Stern is strongest when forcing school reformers to confront political realities and their implications. Several of his critics argue that school choice would work better if it were more robust. In a competitive market, companies that lose customers lose money too. To get enacted, however, voucher programs often have to hold failing public schools harmless. Losing students may be a blow to the self-esteem of teachers and administrators under these conditions, but it does not affect their bottom line. Stern concedes that a more free-market policy might indeed deliver better results. But he notes that it is entirely unrealistic to expect school-choice programs that are much more market-oriented than the ones that are now running.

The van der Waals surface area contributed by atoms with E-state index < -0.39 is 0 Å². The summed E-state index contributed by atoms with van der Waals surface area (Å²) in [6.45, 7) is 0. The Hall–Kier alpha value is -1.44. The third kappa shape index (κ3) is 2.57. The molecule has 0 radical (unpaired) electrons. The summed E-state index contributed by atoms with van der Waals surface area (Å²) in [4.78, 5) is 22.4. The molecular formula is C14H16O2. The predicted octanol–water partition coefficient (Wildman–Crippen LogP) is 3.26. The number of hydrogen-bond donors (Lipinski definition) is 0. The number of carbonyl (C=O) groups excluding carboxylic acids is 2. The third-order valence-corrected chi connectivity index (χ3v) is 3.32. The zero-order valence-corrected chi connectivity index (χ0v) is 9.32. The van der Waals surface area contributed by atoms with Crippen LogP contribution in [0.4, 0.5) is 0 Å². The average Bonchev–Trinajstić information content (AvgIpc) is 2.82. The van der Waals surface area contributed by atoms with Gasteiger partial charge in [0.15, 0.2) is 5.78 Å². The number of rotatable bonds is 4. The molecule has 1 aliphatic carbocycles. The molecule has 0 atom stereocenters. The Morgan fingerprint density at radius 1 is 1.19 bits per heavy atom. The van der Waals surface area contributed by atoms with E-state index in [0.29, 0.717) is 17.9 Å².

Even under a much more robust school-choice policy, moreover, the vast majority of schoolkids will continue to attend the public system. So conservative education reformers have to have something to say to their parents. In my view, both choice and “instructionism” should be parts of that “something.”